Harlyn bristled under the weight of unknown eyes dissecting her every move. Skin at her nape crawled from the mal intent focused in her direction. From behind the trunk of a spreading oak, she scanned the isolated meadow in search of the unknown threat.
Nothing stirred but shadow arms sprouting budding leaves.
It’d been years since she’d turned the tables on a predator intent on breaking her. Preparation for round two increased self-awareness and steadied the hand resting on her knife’s hilt.
Tonight’s mission to gather evidence had equated to a lark during the light of day. Under a full moon casting splintered shadows through fragmented clouds, the self-assigned task plunged her into doubt and uncertainty. She was an electrician—not a spy.
There! Approaching from the south side.
The dark shadow’s stealthy grace offered no indication of gender or intent. Neither Dylan nor Lonnie should’ve reached the trailer, yet.
They were all supposed to converge after each investigated their respective section of the site. Supplies received in advance had sparked Harlyn’s suspicion of intended theft. Seeing her ex-boyfriend cozying up to the building inspector checking the block foundation had sent up another red flag.
Stealing materials during early phases of construction was common, which necessitated the foremen matching deliveries to the time of need. Lumber had moved up the scale of desirability due to extensive forest fires yet remained less convenient than small tools.
She couldn’t voice her concerns to her supervisor and wouldn’t go to her father without evidence. Hence, she’d enlisted her two friends to help. Each possessed an equal bent toward serving justice.
Their search time had been cut to a fraction by Lonnie’s text before leaving work. She’d found evidence but couldn’t retrieve it with her boss hovering about in the trailer. Evidence retrieval should’ve been a quick and easy mission.
Nothing in Harlyn’s life went according to plan.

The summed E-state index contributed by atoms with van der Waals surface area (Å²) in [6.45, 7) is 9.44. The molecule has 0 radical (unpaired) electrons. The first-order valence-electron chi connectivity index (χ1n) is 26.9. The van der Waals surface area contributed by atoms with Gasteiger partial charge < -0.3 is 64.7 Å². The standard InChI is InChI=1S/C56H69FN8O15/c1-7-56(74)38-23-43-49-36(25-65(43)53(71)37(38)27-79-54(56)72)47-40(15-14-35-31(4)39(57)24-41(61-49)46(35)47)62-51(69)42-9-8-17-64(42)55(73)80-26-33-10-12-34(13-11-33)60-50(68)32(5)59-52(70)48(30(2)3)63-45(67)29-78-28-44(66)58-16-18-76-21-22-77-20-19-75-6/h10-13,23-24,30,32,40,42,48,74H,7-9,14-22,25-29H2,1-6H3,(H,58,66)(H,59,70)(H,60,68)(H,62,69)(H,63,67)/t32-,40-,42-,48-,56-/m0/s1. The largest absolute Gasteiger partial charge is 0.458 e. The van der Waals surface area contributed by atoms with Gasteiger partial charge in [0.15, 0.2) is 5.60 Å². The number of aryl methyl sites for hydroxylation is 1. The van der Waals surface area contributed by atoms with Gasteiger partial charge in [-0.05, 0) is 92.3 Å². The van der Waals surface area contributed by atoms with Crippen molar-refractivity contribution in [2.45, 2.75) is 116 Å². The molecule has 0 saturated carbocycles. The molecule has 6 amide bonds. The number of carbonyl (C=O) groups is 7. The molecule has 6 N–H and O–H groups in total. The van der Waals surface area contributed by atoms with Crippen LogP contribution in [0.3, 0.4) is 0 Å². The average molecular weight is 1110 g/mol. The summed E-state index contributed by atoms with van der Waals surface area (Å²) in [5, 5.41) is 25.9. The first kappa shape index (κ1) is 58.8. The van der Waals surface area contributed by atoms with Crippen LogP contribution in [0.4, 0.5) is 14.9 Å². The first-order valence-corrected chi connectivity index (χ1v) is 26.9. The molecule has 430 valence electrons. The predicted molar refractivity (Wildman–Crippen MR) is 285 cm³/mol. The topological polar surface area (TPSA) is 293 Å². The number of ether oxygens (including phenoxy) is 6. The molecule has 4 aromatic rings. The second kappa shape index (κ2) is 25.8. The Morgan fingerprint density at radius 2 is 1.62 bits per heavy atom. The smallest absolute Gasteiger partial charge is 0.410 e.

The lone figure approached their temporary headquarters and paused at the corner, watching, listening. Size and shape dictated the interloper male, neither indicated intent.
The flowing movement was unique, skilled. It wasn’t Dylan, though he should be close.
Lonnie would hide if she heard someone coming, but this apparition stalked without sound.
It didn’t make sense. A thief would arrive in a vehicle capable of hauling boosted items. She’d heard no engine, seen no lights. If he didn’t intend to steal, what did he want?
Tonight wasn’t a war game acted out during training sessions. There’d be no atta-boy or curt nod for a job well done. Just the simple satisfaction of doing the right thing.
Her heart had never thumped so hard, nor had she needed to wipe her brow. In counterpoint, she retained a level head instead of allowing panic to rule her thoughts. Perhaps that had been her father’s ultimate goal.
Ominous silence reigned like in the eye of a hurricane. How she missed the snow of Pennsylvania’s Appalachian Mountains. Her father’s settling them near the Kofa Wilderness in Arizona sucked. She preferred a wider climate base to Arizona’s heat.
Patches of moon glow gilded wild grasses filling potholes and rutted trails. Trampled paths marked initial workers’ routes in establishing the building’s foundation.